That ambiguity is one reason why the U.S. Preventive Services Task Force, which advises the government on health matters, controversially recommended in November 2009 that most women should not get mammograms until age 50 and thereafter have them only every other year. The Task Force noted that many women are being treated for cancers that would have done them no harm — and those treatments can be frightening, painful and harmful of themselves.
After analyzing the outcomes for nearly 1,200 women who had a DCIS surgically removed, the UCSF researchers were able to categorize low, medium or high risk for future DCIS or invasive, spreading cancer.
In their study, published online April 28 in the Journal of the National Cancer Institute, the researchers found that the worst offenders were DCIS detected by palpation — that is, obvious to the touch — or those that carried three particular chemical marks on their surface. DCIS found by mammogram, or missing those marks, was far less likely to cause trouble.
DCIS is considered to be the earliest form of breast cancer. It occurs when cells outgrow their normal boundaries and form a mass. On its own, DCIS is not deadly, says study first author Dr. Karla Kerlikowske, an associate professor of medicine at UCSF and director of the San Francisco VA Women Veterans Comprehensive Health Center. Left untreated, more than half of DCIS cases will not progress to serious disease, according to the Preventive Services task force report.
Since the introduction of mammograms in the '80s, DCIS detections have skyrocketed. Women diagnosed with DCIS are likely to receive aggressive treatment. Most have a lumpectomy, sometimes followed by radiation. A full quarter of women with DCIS opt to have both breasts removed.
Another option is to do nothing, and have frequent mammograms, to see if the mass grows or another appears. Few patients and doctors choose this "wait-and-see" approach.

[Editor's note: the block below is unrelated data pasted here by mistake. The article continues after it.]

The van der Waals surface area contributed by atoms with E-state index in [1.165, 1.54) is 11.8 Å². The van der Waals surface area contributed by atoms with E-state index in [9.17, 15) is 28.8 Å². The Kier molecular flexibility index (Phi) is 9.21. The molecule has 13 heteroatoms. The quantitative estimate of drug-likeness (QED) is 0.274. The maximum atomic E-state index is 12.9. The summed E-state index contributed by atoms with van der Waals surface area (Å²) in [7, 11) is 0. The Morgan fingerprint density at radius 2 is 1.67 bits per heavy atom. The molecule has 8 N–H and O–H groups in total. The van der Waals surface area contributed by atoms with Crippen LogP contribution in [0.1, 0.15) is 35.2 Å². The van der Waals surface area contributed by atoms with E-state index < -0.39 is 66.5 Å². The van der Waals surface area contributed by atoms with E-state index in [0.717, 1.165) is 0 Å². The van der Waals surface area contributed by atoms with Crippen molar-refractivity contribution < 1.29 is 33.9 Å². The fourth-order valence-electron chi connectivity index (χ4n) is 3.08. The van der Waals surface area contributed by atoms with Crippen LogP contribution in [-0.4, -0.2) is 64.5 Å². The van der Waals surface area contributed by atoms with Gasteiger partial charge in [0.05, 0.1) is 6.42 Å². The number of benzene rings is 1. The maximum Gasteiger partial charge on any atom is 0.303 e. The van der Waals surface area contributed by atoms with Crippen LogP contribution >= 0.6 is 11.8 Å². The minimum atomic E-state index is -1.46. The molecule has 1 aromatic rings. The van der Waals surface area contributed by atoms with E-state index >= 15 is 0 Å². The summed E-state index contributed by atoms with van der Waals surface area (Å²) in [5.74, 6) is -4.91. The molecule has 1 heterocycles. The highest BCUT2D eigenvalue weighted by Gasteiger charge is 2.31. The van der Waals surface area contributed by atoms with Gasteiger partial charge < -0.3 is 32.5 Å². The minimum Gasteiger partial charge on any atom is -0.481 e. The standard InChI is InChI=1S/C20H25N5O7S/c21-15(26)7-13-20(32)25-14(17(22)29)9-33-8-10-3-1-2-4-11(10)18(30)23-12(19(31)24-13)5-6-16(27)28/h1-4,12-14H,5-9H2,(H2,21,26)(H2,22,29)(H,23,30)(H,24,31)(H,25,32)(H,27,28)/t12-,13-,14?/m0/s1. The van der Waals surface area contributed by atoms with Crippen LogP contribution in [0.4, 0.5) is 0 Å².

The uncertainty is the most trying thing, says Cynthia Artiga-Faupusa, a 35-year-old English teacher in San Francisco who was diagnosed with DCIS in October. Having watched her mother, grandmother and family friends suffer from breast cancer, she imagined terrifying scenarios.
Doctors at UCSF could give only vague predictions about her future risk of another DCIS or more invasive breast cancer, and the risk would increase with each passing year. With a lumpectomy, she'd have to return for mammograms — and the accompanying anxiety over her results — every six months.
If anyone had been able to tell her that she was unlikely to face DCIS or a more invasive cancer again, Artiga-Faupusa says, she could have opted for the lumpectomy or "wait-and-see" with less fear. If her DCIS was high-risk, she would have known she had to get more aggressive.
Scared and lacking clear information, Artiga-Faupusa went with the mastectomy. She'll never know if that decision saved her life or put her through unnecessary surgery.
Though researchers still do not know exactly what distinguishes a DCIS that could lead to invasive cancer from a DCIS that just sits there harmlessly, the new UCSF study gives them clues.
The three chemical marks found on the surface of high-risk masses are proteins called p16, Ki67 and COX-2. All three are associated with a biochemical pathway that leads to cancer, and the presence of any one indicates that cells are growing too much. But it was only the trifecta that strongly presaged invasive cancer in the UCSF study.
The other key risk factor found in the study was how the DCIS was first detected. The ones that tend to be trouble are the ones you can feel, not the lower-risk ones that mammograms alone pick up, according to the study. But that isn't because palpable lumps are bigger, Kerlikowske says — they're much the same size. So there must be something else about their biology that makes them a bad sign.
The most dangerous masses are found not during a routine screening, Kerlikowski adds. Instead, a woman might brush against something unusual in the shower, or roll over in bed and notice something doesn't feel quite right.
It should be possible to develop a diagnostic test based on the three proteins from the study, Kerlikowske says, to determine which DCIS's are of highest concern. Detection method, meanwhile, is something that doctors can consider right now to offer slightly better advice to women faced with treatment decisions, she adds.
Kerlikowske would like to see more low-risk women choose a lumpectomy and eschew radiation treatment or mastectomy. As many as 44% of DCIS patients might be able to get away with watchful waiting, she estimates.
Even after enduring multiple surgeries in which doctors removed her breasts and constructed new ones from belly fat, Artiga-Faupusa feels she made the best decision she could with the information she had at the time. "I've got a great new pair of pretty darn perfect breasts and a flat stomach again, and no cancer," she says. "And I never have to do a mammogram again in my life."
Still, Artiga-Faupusa wishes she'd had more information, such as the predictions from the new study, six months ago. "That would have made all the difference in decision-making," she says.
Yet, as is the case with all scientific studies, this one needs to be repeated and confirmed before doctors change their practice, says Dr. Craig Allred, a pathologist at Washington University in St. Louis.
"I hope it's true," he says. "One of the big goals … is to avoid overtreatment."